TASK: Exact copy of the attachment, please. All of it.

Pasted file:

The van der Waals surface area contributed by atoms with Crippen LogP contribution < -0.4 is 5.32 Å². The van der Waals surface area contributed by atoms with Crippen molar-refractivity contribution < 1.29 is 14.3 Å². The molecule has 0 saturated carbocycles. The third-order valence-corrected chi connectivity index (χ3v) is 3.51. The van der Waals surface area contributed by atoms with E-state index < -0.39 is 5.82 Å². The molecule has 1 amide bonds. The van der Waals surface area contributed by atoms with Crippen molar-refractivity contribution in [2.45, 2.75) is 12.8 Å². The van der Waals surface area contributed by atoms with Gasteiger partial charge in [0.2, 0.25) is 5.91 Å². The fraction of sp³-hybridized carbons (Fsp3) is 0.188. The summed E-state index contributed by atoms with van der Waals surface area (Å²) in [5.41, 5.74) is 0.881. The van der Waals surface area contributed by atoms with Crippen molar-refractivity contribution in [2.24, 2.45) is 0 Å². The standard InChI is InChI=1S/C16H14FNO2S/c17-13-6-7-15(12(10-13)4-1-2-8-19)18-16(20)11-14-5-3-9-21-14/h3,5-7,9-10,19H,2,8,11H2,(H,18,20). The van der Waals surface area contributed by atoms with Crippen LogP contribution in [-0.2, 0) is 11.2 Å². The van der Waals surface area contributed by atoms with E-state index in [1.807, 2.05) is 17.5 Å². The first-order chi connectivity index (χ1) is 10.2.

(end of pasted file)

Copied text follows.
The van der Waals surface area contributed by atoms with Crippen LogP contribution < -0.4 is 5.32 Å². The van der Waals surface area contributed by atoms with Crippen molar-refractivity contribution < 1.29 is 14.3 Å². The molecule has 0 saturated carbocycles. The third-order valence-corrected chi connectivity index (χ3v) is 3.51. The van der Waals surface area contributed by atoms with E-state index < -0.39 is 5.82 Å². The molecule has 1 amide bonds. The van der Waals surface area contributed by atoms with Crippen molar-refractivity contribution in [2.45, 2.75) is 12.8 Å². The van der Waals surface area contributed by atoms with Gasteiger partial charge in [0.2, 0.25) is 5.91 Å². The fraction of sp³-hybridized carbons (Fsp3) is 0.188. The summed E-state index contributed by atoms with van der Waals surface area (Å²) in [5.41, 5.74) is 0.881. The van der Waals surface area contributed by atoms with Crippen molar-refractivity contribution in [2.24, 2.45) is 0 Å². The standard InChI is InChI=1S/C16H14FNO2S/c17-13-6-7-15(12(10-13)4-1-2-8-19)18-16(20)11-14-5-3-9-21-14/h3,5-7,9-10,19H,2,8,11H2,(H,18,20). The van der Waals surface area contributed by atoms with Crippen LogP contribution in [-0.2, 0) is 11.2 Å². The van der Waals surface area contributed by atoms with E-state index in [1.807, 2.05) is 17.5 Å². The first-order chi connectivity index (χ1) is 10.2.